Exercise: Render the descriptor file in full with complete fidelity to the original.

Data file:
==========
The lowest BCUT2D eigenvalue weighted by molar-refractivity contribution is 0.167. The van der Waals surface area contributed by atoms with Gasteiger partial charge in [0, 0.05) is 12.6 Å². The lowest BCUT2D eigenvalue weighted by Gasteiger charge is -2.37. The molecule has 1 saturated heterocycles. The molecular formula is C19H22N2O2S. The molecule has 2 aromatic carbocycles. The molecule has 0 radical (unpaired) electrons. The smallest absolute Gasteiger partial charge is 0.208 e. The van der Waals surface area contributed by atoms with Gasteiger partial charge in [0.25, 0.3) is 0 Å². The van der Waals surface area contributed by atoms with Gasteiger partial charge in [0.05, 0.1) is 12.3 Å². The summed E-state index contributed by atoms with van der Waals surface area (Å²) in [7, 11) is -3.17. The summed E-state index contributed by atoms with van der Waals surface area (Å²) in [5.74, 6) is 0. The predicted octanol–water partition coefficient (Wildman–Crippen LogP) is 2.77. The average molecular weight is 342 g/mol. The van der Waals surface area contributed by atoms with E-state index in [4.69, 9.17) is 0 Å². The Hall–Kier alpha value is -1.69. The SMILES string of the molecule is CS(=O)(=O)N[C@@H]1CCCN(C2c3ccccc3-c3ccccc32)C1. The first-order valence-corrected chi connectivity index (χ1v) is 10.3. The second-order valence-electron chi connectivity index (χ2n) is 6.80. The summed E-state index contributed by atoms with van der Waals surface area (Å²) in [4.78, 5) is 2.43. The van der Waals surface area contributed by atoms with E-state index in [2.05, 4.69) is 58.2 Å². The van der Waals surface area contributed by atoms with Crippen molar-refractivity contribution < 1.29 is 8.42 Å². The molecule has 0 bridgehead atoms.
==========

The lowest BCUT2D eigenvalue weighted by molar-refractivity contribution is 0.167. The van der Waals surface area contributed by atoms with Gasteiger partial charge in [0, 0.05) is 12.6 Å². The lowest BCUT2D eigenvalue weighted by Gasteiger charge is -2.37. The molecule has 1 saturated heterocycles. The molecular formula is C19H22N2O2S. The molecule has 2 aromatic carbocycles. The molecule has 0 radical (unpaired) electrons. The smallest absolute Gasteiger partial charge is 0.208 e. The van der Waals surface area contributed by atoms with Gasteiger partial charge in [0.25, 0.3) is 0 Å². The van der Waals surface area contributed by atoms with Gasteiger partial charge in [0.05, 0.1) is 12.3 Å². The summed E-state index contributed by atoms with van der Waals surface area (Å²) in [7, 11) is -3.17. The summed E-state index contributed by atoms with van der Waals surface area (Å²) in [5.74, 6) is 0. The predicted octanol–water partition coefficient (Wildman–Crippen LogP) is 2.77. The average molecular weight is 342 g/mol. The van der Waals surface area contributed by atoms with E-state index in [4.69, 9.17) is 0 Å². The Hall–Kier alpha value is -1.69. The SMILES string of the molecule is CS(=O)(=O)N[C@@H]1CCCN(C2c3ccccc3-c3ccccc32)C1. The first-order valence-corrected chi connectivity index (χ1v) is 10.3. The second-order valence-electron chi connectivity index (χ2n) is 6.80. The summed E-state index contributed by atoms with van der Waals surface area (Å²) in [4.78, 5) is 2.43. The van der Waals surface area contributed by atoms with E-state index in [2.05, 4.69) is 58.2 Å². The van der Waals surface area contributed by atoms with Crippen molar-refractivity contribution < 1.29 is 8.42 Å². The molecule has 0 bridgehead atoms.